But also important is the capability for individual sensors and shooters to “talk” to each other, sharing information and data securely so they see the big picture as a whole.

To be this truly multi-layered, comprehensive system that provides a security blanket over Singapore, individual systems must be networked with inbuilt fail-safes providing coverage against different threats at different ranges.


Late last year the Republic of Singapore Air Force (RSAF) conducted a demonstration of its networked Island Air Defence System (IADS), a system that came into fruition after some 15 years of development and incremental refinement.

The IADS shown to journalists and defence minister Dr Ng Eng Hen, is a multi-layered, networked, and intelligent Air Defence system which integrates advanced sensors, capable weapon systems, command and control elements, and decision-making tools for defending Singapore against a wide spectrum of threats from the air round-the-clock.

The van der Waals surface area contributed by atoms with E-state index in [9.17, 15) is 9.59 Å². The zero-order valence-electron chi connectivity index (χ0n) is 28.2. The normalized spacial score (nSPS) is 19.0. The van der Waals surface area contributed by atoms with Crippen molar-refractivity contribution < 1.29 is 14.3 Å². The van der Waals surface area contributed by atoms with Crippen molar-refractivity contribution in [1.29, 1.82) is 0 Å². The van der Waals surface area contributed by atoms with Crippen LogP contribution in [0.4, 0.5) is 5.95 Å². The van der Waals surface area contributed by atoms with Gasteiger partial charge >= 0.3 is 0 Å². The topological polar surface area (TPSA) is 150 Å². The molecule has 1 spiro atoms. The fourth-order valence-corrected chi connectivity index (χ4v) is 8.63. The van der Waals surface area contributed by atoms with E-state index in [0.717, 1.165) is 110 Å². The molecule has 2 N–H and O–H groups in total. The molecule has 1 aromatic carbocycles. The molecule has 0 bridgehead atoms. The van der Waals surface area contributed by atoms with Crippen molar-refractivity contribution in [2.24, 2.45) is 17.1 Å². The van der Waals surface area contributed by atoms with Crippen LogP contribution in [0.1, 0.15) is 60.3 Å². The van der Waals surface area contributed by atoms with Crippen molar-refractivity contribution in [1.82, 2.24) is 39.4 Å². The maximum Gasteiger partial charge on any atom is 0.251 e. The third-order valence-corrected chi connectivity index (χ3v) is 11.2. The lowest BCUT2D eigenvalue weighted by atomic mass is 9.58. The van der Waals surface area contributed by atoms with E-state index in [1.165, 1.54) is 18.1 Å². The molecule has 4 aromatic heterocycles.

Defence Minister Ng Eng Hen speaking to reporters on Dec 17, 2020. (Photo: Jeremy Long)

At the heart of the IADS is the Combat Network jointly developed by the RSAF and the Defence, Science and Technology Agency (DSTA), the key part of the system that integrates sensors, the smart Combat Management System (CMS) and weapon systems to increase resilience by preventing a single-point of failure.

The network fuses the picture provided by a variety of sensors such as the various radars operated by the RSAF.